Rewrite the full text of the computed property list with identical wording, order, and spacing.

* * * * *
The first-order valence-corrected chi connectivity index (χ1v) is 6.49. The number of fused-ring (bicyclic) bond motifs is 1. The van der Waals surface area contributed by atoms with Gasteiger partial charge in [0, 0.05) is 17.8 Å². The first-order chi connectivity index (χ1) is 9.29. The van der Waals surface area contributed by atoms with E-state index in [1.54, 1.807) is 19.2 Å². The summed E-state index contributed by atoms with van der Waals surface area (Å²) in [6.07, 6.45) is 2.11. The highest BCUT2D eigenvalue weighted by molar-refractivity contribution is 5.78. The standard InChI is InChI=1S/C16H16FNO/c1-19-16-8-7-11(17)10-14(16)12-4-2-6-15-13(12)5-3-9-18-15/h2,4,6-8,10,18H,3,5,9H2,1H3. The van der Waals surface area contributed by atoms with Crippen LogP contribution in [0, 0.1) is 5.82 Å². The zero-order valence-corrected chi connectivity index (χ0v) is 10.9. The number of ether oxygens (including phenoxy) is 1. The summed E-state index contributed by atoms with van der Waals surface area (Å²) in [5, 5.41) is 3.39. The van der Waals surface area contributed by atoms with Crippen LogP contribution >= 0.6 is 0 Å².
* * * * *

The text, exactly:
The first-order valence-corrected chi connectivity index (χ1v) is 6.49. The number of fused-ring (bicyclic) bond motifs is 1. The van der Waals surface area contributed by atoms with Gasteiger partial charge in [0, 0.05) is 17.8 Å². The first-order chi connectivity index (χ1) is 9.29. The van der Waals surface area contributed by atoms with E-state index in [1.54, 1.807) is 19.2 Å². The summed E-state index contributed by atoms with van der Waals surface area (Å²) in [6.07, 6.45) is 2.11. The highest BCUT2D eigenvalue weighted by molar-refractivity contribution is 5.78. The standard InChI is InChI=1S/C16H16FNO/c1-19-16-8-7-11(17)10-14(16)12-4-2-6-15-13(12)5-3-9-18-15/h2,4,6-8,10,18H,3,5,9H2,1H3. The van der Waals surface area contributed by atoms with Crippen LogP contribution in [0, 0.1) is 5.82 Å². The zero-order valence-corrected chi connectivity index (χ0v) is 10.9. The number of ether oxygens (including phenoxy) is 1. The summed E-state index contributed by atoms with van der Waals surface area (Å²) in [5, 5.41) is 3.39. The van der Waals surface area contributed by atoms with Crippen LogP contribution >= 0.6 is 0 Å².